The genus CalostylopsisAlloiteau, 1958, is not a scleractinian; the holotype of the type species (=C. sakalavensis; MNHN.F.M05021) belongs to the spongiomorpha (pers. comm. Baba Senowbari-Daryan 2004; Baron-Szabo & Cairns 2019).

The material described from the upper Albian of England as the solitary form Stelloria incrustans by Duncan (1879) might belong to a colonial, meandroid taxon such as Eugyra.

The material described by Duncan (1879) from the upper Albian of England as Thamnastraea ramsayi and Actinacis insignis might belong to the latomeandrids or haplaraeids.

The material described by Duncan (1879) from the upper Albian of England as Actinacis stellulata might belong to the negoporids.

The material described from the upper Albian of India as Placastrea elegans by Stoliczka (1873) needs further investigation in order to clarify its relationship to genera such as Complexastrea and Diplocoenia.

My thanks and gratitude go to Dennis Opresko (Knoxville, Tennessee) for his valuable suggestions on the manuscript, and, together with both Steve Cairns (Smithsonian Institution, Washington, DC, U.S.A.) and Bernard Lathuilière (Nancy, France), for many discussions on coral taxonomy. I am especially grateful to Ann Budd (University of Iowa, U.S.A.) and one anonymous reviewer for providing invaluable comments on the manuscript.

Type material and additional study material was made accessible to me by Walter Etter (Naturhistorisches Museum Basel, Switzerland); Georg Friebe (“Inatura”, Dornbirn, Austria); Heinz Furrer (University of Zurich, Switzerland); Peter Kürsteiner (Naturmuseum St. Gallen, Switzerland); Andreas Kroh, Alexander Lukeneder, Oleg Mandic, and Thomas Nichterl (all Naturhistorisches Museum, Vienna, Austria); Hans Egger (Geologische Bundesanstalt, Wien; GBA, Vienna, Austria); Sylvain Charbonnier and Christine Perrin (both Museum d'Histoire Naturelle de Paris, France); Helena Eliášová (Prague, Czech Republic); Elžbieta Morycowa (University of Krakow, Poland); Ewa Roniewicz (Academy of Sciences, Warsaw, Poland); Winfried Werner and Martin Nose (both Bayerische Staatssammlung, Munich, Germany); Jill Darrell (The Natural History Museum, London, UK); Dieter Korn (Naturhistorisches Museum Berlin, Germany). I would like to recognize with deep appreciation Georg Friebe (“Inatura”, Dornbirn, Austria) as well as Antoine Pictet (University of Lausanne) for their unlimited help in providing updates of locality and stratigraphy data.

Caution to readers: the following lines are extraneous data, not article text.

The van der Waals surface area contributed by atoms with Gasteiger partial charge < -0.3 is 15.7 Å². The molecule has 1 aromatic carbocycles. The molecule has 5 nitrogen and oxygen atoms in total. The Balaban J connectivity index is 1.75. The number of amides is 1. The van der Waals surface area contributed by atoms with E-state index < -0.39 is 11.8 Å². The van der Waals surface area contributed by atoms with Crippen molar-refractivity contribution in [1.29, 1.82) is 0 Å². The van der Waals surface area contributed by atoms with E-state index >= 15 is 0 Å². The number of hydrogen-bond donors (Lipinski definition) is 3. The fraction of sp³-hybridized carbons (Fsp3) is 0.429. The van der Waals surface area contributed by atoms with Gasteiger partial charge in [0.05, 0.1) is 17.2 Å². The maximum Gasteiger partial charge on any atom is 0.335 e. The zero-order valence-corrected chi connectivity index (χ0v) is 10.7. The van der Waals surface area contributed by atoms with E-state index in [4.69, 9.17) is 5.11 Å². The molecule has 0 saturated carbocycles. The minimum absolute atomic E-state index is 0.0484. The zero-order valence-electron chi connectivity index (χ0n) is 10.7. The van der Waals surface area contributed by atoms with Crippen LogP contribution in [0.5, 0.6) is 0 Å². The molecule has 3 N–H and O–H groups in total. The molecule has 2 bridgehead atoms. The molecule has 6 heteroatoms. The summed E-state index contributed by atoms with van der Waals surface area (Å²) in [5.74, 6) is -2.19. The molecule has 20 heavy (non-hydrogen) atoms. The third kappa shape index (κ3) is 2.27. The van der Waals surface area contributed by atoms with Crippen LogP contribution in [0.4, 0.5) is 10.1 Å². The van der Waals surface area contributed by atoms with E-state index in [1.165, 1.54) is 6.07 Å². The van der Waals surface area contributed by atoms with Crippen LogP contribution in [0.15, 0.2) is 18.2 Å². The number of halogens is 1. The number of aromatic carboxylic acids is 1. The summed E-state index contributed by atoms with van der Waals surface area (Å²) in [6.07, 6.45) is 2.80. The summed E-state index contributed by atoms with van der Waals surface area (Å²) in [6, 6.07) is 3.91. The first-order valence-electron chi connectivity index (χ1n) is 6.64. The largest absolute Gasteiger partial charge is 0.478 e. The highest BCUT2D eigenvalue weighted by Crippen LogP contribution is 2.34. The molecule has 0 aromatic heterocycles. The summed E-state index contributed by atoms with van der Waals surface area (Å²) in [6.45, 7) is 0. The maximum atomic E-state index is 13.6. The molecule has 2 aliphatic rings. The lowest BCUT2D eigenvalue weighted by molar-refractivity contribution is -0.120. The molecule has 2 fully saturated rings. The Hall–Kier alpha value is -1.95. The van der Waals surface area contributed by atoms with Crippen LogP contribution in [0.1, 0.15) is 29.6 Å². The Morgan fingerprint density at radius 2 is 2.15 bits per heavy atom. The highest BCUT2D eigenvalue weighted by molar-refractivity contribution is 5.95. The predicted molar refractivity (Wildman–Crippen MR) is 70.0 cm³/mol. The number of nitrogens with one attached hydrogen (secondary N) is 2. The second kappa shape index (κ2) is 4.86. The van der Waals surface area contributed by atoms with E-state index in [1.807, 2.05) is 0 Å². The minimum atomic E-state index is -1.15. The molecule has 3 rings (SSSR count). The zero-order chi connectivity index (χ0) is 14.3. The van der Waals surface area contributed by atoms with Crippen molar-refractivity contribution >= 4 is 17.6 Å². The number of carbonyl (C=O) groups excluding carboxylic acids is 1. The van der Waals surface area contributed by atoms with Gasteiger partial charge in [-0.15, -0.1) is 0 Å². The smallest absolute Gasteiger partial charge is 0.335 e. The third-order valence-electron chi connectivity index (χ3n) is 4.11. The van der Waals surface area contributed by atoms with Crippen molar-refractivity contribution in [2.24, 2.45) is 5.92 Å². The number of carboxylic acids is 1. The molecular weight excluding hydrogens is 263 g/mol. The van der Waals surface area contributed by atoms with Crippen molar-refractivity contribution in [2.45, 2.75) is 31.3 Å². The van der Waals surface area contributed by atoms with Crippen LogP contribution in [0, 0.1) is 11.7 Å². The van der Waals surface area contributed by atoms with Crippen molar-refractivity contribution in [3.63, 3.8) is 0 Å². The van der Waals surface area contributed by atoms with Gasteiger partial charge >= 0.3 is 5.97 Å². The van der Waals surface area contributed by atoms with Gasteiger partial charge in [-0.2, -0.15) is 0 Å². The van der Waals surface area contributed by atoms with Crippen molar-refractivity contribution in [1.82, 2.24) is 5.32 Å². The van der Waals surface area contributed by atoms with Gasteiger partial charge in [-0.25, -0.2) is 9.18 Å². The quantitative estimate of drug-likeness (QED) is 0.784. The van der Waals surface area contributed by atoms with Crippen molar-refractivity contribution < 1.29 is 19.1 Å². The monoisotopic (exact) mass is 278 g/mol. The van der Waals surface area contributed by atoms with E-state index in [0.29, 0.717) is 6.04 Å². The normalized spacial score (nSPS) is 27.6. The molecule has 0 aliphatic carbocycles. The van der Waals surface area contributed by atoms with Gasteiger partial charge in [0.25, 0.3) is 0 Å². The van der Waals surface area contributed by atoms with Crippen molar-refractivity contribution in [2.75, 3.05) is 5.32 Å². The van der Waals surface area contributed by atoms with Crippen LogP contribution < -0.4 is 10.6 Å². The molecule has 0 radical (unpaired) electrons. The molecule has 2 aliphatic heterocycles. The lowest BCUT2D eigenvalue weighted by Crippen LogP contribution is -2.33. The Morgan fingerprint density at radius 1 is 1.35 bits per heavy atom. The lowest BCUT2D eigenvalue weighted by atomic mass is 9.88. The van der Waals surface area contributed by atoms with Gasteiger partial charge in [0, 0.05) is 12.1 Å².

As a Research Associate of the Smithsonian Institution (SI) Washington, DC, U.S.A., and an Honorary Researcher at the Research Institute Senckenberg, Frankfurt, Germany, the author would like to express her deep appreciation for the continuing support from these institutions. I am especially grateful for the financial support by both the “Inatura”, Dornbirn, Austria, and the Encyclopedia of Life (EOL).